Topoisomerase I inhibitors

Etirinotecan pegol (NKTR-102)

Etirinotecan pegol is a next-generation topoisomerase I inhibitors. Topoisomerase I inhibitors are typically semi-synthetic derivatives of the plant extract camptothecin that prevent DNA from unwinding and therefore impede tumor cells from replicating [36]. When normal topoisomerase I inhibitors like irinotecan and belotecan are quickly dispersed within the body, they not only damage healthy tissues, but also have poor half-lives, and do not sufficiently expose the tumor to the concentrated therapeutic agent. Etirinotecan pegol, instead connects small cytotoxic agents to a macromolecular polymer, using specialized linkers. These linkers are then slowly metabolized, resulting in a continuous, controlled release of the chemotherapy, which works as previously described by inhibiting topoisomerase I, and thus, hindering the division of the tumor cells. Preclinical studies have shown a 300-fold increase in the chemotherapy concentration, within the tumor, when compared to other topoisomerase I inhibitors. Along with this, increased effectiveness in tumor concentrations, the half-life of this agent has improved to 50 days, with activity in circulation throughout the entire cell cycle [37].

Clinical trials are under investigation for the use of this agent in various cancers, including ovarian cancer. One phase II, open-label study evaluated etirinotecan pegol (145 mg/m2), every 14 or 21 days in 71 women with platinum-resistant or refractory ovarian cancer. Of patients receiving the drug every 14 days, 27% had a RECIST response compared to 22% for those receiving it every 21 days. CA-125 responses were 61% and 52%, respectively, with a median time of 31 days to 50% decline in CA-125. The most common grade 3/4 toxicities included diarrhea (22% vs. 11%, respectively), dehydration (14% vs. 6%, respectively), and hypokalemia (14% vs. 6%, respectively) [38]. Further investigation was encouraged by the activity observed in these heavily pretreated patients.

A different randomized, multicenter, phase II trial evaluated etirinotecan pegol (145 mg/m2) every 14 or 21 days in 71 women with platinum-resistant or refractory ovarian cancer. Patients who received the agent every 14 days had a slightly higher response rate and response duration (20% and 4.1 months, respectively) than those who received it every 21 days (19% and 4.0 months, respectively). Median PFS and overall response rates were higher in patients receiving the drug every 21 days (5.3 and 11.7 months, respectively) than those receiving it every 14 days (4.1 and 10.0 months, respectively). The drug was well tolerated with grade 3/4 toxicities including dehydration (24%) and diarrhea (23%). Planning for a phase III investigation of etirinotecan pegol (145 mg/m2) every 21 days is currently underway [39]. Phase III investigation in ovarian cancer has also been encouraged by the recent, positive interim efficacy analysis in the phase III BEACON trial for metastatic breast cancer [40].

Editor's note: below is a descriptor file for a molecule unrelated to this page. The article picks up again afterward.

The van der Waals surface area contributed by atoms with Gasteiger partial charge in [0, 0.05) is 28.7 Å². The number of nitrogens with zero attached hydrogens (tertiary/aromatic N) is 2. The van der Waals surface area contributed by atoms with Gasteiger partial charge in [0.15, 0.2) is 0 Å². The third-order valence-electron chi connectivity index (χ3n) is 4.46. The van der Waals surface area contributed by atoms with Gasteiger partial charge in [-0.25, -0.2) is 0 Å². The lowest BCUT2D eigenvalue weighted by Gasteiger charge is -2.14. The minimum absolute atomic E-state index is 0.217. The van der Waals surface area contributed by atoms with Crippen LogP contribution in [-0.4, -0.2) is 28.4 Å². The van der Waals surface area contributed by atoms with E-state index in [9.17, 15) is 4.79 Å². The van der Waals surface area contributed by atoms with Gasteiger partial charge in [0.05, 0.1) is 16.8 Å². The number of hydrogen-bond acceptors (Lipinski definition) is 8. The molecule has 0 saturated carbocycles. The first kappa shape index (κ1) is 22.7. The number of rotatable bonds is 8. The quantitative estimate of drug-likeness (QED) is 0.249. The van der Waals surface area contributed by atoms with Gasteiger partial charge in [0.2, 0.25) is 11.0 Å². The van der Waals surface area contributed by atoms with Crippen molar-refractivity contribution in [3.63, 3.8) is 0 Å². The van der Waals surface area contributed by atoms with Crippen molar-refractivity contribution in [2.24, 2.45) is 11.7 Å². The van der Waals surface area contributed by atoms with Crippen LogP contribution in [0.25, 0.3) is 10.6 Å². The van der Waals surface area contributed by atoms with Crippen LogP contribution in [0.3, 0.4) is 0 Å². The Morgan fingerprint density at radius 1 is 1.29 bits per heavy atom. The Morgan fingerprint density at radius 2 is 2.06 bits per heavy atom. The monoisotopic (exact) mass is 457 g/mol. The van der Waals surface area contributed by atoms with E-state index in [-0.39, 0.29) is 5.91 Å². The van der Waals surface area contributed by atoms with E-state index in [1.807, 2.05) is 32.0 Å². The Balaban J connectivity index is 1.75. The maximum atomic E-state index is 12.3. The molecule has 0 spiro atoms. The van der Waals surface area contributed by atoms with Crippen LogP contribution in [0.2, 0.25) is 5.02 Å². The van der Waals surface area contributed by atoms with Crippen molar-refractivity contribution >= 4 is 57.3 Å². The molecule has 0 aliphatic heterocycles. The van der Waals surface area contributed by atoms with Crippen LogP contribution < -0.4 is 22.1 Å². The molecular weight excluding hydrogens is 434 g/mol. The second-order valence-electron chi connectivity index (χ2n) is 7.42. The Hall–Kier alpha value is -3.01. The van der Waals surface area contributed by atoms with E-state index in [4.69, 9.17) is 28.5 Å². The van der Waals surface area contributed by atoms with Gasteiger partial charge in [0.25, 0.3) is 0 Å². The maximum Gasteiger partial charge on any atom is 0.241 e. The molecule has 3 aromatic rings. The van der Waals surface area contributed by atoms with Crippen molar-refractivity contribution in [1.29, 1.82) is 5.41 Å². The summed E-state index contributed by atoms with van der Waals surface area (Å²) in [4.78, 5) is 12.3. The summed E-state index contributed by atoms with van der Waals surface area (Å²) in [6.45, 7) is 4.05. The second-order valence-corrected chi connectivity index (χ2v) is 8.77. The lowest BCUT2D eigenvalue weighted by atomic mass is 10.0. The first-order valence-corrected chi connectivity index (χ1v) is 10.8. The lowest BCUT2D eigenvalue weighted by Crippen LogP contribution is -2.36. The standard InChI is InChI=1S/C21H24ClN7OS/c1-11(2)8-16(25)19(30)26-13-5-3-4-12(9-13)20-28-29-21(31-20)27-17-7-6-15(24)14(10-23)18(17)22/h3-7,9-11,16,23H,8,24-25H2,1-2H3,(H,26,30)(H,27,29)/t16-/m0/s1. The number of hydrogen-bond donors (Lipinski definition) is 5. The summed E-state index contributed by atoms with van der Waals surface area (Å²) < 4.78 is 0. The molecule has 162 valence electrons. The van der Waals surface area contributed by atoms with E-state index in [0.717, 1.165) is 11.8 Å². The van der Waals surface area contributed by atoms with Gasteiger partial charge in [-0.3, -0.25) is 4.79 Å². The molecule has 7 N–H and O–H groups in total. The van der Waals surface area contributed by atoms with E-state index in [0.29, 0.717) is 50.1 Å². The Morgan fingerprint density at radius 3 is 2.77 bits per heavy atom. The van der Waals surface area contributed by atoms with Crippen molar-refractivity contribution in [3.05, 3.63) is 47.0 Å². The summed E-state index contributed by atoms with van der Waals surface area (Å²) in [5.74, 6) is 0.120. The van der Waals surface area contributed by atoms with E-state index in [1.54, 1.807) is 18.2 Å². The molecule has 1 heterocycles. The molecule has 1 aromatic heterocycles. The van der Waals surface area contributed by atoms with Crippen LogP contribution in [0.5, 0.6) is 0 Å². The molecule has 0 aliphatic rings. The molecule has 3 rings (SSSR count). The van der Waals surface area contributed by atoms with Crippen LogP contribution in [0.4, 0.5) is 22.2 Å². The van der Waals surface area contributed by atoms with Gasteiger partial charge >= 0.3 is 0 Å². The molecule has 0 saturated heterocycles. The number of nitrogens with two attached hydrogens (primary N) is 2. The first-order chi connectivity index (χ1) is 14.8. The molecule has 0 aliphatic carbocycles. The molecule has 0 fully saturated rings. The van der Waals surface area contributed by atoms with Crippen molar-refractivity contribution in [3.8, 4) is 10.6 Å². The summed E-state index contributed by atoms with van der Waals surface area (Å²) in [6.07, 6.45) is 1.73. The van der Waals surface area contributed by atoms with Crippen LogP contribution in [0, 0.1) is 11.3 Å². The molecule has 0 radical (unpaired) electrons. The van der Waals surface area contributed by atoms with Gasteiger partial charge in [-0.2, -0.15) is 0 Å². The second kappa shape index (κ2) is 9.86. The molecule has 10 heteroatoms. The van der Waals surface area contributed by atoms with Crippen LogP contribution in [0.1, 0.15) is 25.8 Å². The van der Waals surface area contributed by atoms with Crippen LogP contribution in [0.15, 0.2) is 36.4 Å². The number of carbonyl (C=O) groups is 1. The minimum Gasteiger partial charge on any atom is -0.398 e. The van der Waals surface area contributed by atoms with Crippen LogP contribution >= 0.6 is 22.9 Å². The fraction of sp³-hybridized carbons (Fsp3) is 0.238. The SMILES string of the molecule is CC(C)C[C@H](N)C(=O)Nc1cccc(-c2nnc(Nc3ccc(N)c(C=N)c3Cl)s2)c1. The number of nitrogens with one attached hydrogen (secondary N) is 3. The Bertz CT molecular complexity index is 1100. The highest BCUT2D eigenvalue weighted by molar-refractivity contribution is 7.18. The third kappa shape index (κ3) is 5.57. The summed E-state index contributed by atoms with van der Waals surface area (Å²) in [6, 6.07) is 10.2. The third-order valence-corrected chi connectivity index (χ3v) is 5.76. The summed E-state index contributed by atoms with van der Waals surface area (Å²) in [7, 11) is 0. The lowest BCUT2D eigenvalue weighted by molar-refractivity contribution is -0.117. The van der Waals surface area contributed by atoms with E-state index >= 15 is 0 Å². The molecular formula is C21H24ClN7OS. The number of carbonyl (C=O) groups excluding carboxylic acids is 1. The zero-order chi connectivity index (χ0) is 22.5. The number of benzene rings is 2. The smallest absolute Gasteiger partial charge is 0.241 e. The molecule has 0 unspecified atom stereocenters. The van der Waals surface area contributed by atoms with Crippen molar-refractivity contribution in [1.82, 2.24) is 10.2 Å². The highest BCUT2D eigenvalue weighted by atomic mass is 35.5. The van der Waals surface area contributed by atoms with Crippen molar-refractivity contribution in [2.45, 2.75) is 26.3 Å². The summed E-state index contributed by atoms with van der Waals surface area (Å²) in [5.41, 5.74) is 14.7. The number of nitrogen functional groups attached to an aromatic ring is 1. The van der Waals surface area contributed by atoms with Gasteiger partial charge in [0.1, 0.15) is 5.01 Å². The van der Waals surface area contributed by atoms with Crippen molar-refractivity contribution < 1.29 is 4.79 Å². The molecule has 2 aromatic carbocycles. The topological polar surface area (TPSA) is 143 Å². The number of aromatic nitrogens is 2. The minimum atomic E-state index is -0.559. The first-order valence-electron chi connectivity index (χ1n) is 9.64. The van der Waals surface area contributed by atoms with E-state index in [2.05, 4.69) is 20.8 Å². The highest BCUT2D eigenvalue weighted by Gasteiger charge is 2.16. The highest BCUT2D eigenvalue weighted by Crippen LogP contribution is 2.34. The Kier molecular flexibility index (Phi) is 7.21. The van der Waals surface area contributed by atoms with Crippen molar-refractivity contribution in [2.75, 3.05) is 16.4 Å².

Cytotoxic agents

Mitotic Inhibitor

Paclitaxel poliglumex (CT2103)

Paclitaxel poliglumex is an agent that utilizes polyglutamate drug delivery technology, similar to that described in etirinotecan pegol above. These polyglutamate molecules are much larger than standard paclitaxel molecules, allowing them to lodge themselves in tumor tissue through leaky tumor vasculature. The drug remains inactive in the bloodstream and is too large to fit through normal vasculature, so it specifically targets only tumor cells. Once inside the tumor tissue, the agent is slowly metabolized by the tumor cells, resulting in the controlled release of the cytotoxic agent. This process reduces toxicity to healthy tissues while simultaneously increasing efficacy [41]. Paclitaxel poliglumex falls into the mitotic inhibitor drug class and is under investigation in the treatment of ovarian cancer [42].

Paclitaxel poliglumex (OPAXIO™) has completed enrollment in a 1,100 patient, randomized phase III trial comparing 12 cycles of maintenance therapy paclitaxel poliglumex or paclitaxel versus no treatment [43]. The previous phase II data that encouraged this phase III trial came nearly 10 years ago in the study of carboplatin with paclitaxel poliglumex in 82 ovarian cancer patients. The study reported 98% of patients having a major tumor response with reduction in CA-125 levels, complete responses occurring in 85% of patients, and partial response in 12%. The most common adverse events were grade 3/4 neutropenia (92%), thrombocytopenia (55%), and neuropathy (23%) [44].

DNA minor groove binders

Lurbinectedin (PM1183)